This week President Obama signed into law the repeal of the Defense Department’s 17-year-old Don’t Ask, Don’t Tell policy that banned gays or lesbians from serving openly in the military. But the repeal won’t take effect immediately.
During a 60-day waiting period before the policy is overturned, gays serving in the military should “hold their tongue, so to speak,” said Jeremy Johnson, a former Navy Petty Officer First-Class, works with public policy think tank Palm Center, in an interview with the DorobekINSIDER.
Johnson added, “It’s not something that’s a grave threat to them where their career is concerned. It’s something they want to be wary of and not cause issues where they don’t need to.”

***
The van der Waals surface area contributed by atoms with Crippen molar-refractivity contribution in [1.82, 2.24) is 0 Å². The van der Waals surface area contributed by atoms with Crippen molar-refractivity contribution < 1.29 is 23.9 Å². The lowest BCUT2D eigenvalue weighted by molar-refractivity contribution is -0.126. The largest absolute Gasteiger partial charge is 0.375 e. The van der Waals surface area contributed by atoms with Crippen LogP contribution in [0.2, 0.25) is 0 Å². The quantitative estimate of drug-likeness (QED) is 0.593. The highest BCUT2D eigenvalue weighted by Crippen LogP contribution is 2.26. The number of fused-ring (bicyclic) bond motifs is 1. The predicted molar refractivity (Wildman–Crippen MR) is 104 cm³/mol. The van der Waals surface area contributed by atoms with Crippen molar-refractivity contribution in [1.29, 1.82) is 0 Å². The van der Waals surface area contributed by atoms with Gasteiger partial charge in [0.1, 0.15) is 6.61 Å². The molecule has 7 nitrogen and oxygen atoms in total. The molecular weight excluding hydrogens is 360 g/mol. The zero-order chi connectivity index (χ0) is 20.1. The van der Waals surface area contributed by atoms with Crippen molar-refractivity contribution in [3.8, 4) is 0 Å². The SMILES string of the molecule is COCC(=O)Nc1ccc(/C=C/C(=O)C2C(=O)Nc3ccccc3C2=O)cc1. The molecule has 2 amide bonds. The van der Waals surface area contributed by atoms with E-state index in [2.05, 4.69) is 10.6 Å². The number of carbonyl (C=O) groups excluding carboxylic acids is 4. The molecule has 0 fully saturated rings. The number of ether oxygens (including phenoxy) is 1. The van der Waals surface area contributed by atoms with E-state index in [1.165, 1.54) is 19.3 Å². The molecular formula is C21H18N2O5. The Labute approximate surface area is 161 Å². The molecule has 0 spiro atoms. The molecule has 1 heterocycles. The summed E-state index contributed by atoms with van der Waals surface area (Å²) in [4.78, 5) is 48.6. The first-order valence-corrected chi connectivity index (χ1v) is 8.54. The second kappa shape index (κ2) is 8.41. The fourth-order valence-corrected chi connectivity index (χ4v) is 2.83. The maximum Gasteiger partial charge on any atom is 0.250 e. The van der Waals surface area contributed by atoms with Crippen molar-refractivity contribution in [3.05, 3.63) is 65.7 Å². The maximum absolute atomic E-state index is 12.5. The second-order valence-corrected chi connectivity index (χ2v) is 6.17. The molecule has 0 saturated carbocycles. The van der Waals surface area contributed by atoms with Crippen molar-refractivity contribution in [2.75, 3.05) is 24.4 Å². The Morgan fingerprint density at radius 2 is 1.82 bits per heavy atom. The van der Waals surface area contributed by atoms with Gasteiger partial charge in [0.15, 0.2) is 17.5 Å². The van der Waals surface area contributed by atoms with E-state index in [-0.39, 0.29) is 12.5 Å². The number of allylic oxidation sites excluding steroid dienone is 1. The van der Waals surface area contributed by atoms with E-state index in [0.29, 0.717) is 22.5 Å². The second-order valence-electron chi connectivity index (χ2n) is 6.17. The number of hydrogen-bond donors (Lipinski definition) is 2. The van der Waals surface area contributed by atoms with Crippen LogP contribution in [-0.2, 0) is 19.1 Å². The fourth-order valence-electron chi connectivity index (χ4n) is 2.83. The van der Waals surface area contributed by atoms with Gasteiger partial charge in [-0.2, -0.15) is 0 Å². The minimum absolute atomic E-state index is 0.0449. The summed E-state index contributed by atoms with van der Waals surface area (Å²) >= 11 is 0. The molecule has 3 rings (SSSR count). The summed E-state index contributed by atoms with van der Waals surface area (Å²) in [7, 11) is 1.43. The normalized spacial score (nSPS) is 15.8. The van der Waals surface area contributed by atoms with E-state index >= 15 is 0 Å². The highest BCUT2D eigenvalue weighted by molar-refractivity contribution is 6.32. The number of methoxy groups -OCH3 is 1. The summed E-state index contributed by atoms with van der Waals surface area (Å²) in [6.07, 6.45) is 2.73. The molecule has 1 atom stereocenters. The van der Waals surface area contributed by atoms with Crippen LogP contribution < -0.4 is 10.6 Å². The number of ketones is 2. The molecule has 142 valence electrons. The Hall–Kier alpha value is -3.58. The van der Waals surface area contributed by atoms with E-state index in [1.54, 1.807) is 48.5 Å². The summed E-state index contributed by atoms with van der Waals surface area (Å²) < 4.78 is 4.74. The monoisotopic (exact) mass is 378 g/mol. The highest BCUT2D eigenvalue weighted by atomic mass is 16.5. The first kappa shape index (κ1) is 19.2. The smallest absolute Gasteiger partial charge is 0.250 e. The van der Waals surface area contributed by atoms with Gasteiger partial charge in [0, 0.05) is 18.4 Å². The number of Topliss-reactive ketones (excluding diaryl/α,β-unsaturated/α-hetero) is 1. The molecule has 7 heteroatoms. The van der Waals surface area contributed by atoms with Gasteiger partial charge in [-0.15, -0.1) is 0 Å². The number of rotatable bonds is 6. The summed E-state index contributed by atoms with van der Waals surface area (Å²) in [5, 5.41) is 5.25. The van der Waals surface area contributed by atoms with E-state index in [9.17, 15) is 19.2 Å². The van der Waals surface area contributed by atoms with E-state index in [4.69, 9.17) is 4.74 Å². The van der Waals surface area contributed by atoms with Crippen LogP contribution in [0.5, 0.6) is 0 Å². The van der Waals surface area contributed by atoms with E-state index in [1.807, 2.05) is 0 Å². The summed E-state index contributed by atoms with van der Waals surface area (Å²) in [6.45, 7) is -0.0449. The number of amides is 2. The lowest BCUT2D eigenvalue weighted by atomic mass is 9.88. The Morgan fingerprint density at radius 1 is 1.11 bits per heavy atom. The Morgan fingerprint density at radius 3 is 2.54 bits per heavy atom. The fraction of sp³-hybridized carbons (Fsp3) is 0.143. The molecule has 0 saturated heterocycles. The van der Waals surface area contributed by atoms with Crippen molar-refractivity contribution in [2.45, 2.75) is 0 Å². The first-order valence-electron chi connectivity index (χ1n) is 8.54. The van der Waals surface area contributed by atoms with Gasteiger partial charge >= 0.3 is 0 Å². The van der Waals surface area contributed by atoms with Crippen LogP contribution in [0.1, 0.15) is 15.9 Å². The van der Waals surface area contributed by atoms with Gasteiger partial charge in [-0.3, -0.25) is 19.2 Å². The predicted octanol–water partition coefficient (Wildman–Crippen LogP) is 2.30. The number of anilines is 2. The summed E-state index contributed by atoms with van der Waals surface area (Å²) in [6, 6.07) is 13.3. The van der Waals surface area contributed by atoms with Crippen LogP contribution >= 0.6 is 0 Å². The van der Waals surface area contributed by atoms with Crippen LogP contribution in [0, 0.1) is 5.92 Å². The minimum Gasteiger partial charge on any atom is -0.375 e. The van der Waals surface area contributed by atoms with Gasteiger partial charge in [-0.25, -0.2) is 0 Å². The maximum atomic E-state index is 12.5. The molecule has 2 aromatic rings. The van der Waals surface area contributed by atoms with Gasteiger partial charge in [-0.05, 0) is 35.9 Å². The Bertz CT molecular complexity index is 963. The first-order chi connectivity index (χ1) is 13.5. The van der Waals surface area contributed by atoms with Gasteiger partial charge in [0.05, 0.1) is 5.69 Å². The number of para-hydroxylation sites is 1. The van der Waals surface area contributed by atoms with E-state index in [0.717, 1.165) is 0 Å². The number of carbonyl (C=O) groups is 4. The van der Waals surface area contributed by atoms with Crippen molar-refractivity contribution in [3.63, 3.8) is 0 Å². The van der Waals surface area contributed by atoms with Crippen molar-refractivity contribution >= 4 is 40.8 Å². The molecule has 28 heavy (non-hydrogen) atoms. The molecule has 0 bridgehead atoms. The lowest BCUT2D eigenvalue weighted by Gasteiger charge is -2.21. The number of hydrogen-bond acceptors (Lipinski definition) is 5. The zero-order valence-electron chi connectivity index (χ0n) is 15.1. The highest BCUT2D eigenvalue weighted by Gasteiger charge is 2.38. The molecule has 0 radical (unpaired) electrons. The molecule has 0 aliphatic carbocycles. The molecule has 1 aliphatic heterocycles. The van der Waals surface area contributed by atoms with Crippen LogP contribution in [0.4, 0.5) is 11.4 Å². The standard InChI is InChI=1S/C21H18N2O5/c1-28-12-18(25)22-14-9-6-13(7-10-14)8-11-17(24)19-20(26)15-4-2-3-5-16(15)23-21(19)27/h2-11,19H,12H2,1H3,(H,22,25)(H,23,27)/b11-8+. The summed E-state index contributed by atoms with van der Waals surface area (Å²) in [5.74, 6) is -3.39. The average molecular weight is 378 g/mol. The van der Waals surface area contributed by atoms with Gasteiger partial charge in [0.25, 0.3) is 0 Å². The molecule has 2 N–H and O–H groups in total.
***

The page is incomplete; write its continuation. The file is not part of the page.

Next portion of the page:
Implementation of the repeal will be easier than most people think, Johnson said.
“The changes in and of themselves are not that complicated. I think you have the perception that the changes will be complicated,” Johnson said.
He estimated that training could be done in weeks. Such training will address fears of some servicemembers concerned about the new policy’s effect on their religious freedoms.
“I think once people see directly from their chain of command, directly from their leadership, what these recommendations are and how they will be implemented in those training sessions, I think a lot of those fears will be allayed,” Johnson said.
Although training could be accomplished quickly, the 60-day waiting period is in place as a compromise from “supporters who had a more conservative stance” who wanted to provide more time in case there were recommendations in the Pentagon report that would take time to implement.
Given the “simple changes” in the study, Johnson said, “We don’t feel like there’s any reason why they couldn’t take this on board quickly and effectively.”
The biggest challenge in implementing the repeal of DADT will be getting the leadership on board, Johnson said.
“We maintain this is from a leadership-down issue, not from the ground troops up,” he said.